Warning: More Nudging Ahead!


Remember the ‘nudge unit’ in SAGE which created and promoted the climate of unrelenting fear we lived through? We’ve seen and recorded how the MSM were their willing helpers in this exercise. Now this nudge unit has come up with a new ‘nudge item’. We’re happy to record the very first articles in the MSM whose authors are playing along. 

It’s about urging ‘The Yoof’ to get vaccinated. The way this is being done is by utilising ‘altruism’, coupled with the inevitable dose of ‘fear’. They are quite blatant about this. Here’s the covid government setting the scene:

“Ministers are increasingly confident in making an altruistic argument for vaccination as evidence mounts that the jabs significantly reduce transmission of the virus, meaning that everyone who has one protects those around them as well as themselves. A team of scientific advisers was also sent out to make a more practical case for young people sceptical about vaccination when infection rates are so low.”  (link, paywalled)

Lo and behold, the first opinion pieces already appeared this morning. One is an unspeakable effort in the DT which might have been written by a schoolgirl. After the author’s mandatory wail about her generation having given up so much during the covid year, her reason for her contemporaries is to get the jab is precious. It’s:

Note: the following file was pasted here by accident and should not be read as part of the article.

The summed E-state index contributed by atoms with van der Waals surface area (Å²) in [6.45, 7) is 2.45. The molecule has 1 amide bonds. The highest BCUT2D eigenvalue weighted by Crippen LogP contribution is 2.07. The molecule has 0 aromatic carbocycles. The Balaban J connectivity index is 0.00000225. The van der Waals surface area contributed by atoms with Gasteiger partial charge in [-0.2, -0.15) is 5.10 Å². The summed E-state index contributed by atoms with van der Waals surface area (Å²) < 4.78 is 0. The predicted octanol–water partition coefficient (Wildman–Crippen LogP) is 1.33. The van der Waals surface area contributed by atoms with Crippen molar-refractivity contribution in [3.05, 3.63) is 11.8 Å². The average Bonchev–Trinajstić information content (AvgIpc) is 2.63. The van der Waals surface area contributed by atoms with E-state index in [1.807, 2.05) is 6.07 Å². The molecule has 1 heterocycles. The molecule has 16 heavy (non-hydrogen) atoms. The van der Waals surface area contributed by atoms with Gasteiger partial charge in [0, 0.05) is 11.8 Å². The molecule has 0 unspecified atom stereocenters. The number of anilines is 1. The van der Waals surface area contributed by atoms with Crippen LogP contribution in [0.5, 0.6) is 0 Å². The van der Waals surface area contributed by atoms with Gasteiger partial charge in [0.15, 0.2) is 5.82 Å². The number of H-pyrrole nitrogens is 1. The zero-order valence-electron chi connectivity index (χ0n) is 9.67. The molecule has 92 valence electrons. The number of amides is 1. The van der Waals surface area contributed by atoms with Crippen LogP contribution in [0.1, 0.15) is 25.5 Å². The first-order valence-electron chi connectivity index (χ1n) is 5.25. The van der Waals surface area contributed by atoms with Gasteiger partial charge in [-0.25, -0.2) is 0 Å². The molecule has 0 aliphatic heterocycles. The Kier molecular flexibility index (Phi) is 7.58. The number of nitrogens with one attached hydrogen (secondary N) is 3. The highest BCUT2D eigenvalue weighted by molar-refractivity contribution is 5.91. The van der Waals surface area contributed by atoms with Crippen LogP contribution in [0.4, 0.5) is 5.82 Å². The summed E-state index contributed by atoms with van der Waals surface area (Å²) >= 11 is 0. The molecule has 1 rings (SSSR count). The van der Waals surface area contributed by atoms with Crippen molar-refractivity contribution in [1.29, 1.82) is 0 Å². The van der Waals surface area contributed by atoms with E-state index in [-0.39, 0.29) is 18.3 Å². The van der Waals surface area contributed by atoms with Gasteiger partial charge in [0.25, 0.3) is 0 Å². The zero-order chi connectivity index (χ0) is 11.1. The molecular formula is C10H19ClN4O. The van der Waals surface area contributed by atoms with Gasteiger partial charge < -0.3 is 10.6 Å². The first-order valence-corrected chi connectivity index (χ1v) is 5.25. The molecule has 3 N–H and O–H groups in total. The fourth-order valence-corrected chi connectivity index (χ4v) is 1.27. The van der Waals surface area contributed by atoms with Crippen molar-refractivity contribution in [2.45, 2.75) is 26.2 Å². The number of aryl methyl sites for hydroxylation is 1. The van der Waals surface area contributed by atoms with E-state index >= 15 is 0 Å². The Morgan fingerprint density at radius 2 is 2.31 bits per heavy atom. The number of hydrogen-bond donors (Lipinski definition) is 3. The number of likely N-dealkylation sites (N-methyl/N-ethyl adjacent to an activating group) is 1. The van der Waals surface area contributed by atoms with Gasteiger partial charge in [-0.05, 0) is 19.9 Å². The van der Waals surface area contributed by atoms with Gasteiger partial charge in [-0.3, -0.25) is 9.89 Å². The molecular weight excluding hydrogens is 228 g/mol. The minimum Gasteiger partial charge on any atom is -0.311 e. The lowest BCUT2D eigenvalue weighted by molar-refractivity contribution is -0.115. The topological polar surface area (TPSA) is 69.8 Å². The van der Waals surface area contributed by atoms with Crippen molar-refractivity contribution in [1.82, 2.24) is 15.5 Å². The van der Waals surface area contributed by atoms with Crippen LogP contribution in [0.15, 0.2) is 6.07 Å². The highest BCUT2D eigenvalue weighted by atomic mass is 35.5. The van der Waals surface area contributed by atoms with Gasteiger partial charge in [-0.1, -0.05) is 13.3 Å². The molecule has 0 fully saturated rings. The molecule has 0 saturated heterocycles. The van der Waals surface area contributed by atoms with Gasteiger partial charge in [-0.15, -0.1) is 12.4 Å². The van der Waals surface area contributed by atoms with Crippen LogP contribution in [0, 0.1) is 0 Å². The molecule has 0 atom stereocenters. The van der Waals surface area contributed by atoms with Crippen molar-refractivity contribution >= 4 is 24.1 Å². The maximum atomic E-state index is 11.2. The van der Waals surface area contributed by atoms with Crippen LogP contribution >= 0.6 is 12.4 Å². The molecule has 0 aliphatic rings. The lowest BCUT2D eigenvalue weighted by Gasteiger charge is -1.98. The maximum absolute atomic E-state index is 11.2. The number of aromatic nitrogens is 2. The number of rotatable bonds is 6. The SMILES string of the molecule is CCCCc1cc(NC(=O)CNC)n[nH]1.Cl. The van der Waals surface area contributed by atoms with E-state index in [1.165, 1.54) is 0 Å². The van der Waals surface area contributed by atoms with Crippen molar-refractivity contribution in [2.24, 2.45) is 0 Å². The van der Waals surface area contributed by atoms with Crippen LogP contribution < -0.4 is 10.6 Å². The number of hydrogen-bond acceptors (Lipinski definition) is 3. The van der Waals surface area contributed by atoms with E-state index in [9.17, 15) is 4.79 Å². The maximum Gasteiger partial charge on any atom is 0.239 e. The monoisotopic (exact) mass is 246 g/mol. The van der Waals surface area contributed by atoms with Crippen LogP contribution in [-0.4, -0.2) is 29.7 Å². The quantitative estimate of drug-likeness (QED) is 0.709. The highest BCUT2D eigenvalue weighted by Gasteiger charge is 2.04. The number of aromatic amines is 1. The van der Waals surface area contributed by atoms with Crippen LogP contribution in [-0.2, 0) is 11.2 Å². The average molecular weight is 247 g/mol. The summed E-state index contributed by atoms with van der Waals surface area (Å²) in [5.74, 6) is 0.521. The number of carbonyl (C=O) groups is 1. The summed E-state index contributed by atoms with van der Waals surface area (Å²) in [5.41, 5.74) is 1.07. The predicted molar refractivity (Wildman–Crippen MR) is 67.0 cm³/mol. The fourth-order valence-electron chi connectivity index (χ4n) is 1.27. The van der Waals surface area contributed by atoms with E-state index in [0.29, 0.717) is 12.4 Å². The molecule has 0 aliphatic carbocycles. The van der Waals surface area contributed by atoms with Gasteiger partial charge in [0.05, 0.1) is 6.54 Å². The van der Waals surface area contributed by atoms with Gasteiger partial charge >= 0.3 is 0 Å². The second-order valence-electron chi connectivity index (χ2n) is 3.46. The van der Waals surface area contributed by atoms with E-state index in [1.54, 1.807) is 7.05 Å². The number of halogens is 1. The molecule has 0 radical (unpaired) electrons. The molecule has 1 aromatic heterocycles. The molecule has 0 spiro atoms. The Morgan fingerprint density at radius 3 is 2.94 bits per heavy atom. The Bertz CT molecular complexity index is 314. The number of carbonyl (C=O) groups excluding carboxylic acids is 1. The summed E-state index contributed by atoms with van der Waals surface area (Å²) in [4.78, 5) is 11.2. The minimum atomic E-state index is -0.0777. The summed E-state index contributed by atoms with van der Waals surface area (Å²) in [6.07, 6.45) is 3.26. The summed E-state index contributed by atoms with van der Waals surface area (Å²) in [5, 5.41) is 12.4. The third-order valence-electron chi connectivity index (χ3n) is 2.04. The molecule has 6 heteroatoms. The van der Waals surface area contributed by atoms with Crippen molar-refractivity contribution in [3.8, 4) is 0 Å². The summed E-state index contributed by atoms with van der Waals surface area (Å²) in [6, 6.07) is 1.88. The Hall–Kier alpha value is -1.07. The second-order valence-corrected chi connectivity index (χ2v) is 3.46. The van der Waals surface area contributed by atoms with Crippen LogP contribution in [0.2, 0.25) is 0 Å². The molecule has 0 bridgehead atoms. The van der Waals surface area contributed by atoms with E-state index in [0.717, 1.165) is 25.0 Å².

“to be able to go visit my parents more confidently, hug them that little bit tighter. Even if it gives me no personal benefit, neither does giving up my seat on the train, letting a car go in front of me, making a cup of tea for a colleague. But don’t those small gestures define what it is to be human? If we ask ourselves that question about everything we do – does it cause me a hundred thousandth more inconvenience, or put me at a tiny amount of extra risk? – at what point is life still worth living?” (paywalled link)

No, she doesn’t have this in a smaller size. For her age cohort, altruistically getting the vaccine seems to be a perfect reason for making oneself feel good. It’s virtue-signalling at its finest. Clearly, nothing can be done any more nowadays without someone needing to signal how virtuous they are.

However, in the preferred carrot-and-stick approach we’re also given some ‘sciency’ reasons:

“Professor Jeremy Brown, a member of the Joint Committee on Vaccination and Immunisation (JCVI), argued that “the benefit of vaccinating young people is not just preventing severe disease”, pointing to the risks of long Covid, which had not been factored into the committee’s calculation. He told Sky News that vaccination “also allows younger people to visit their relatives who are elderly and more vulnerable to the disease, without the risk of infecting them. It will reduce the chance that a young person can infect their elderly relatives with this disease, which is a benefit.” (link, paywalled)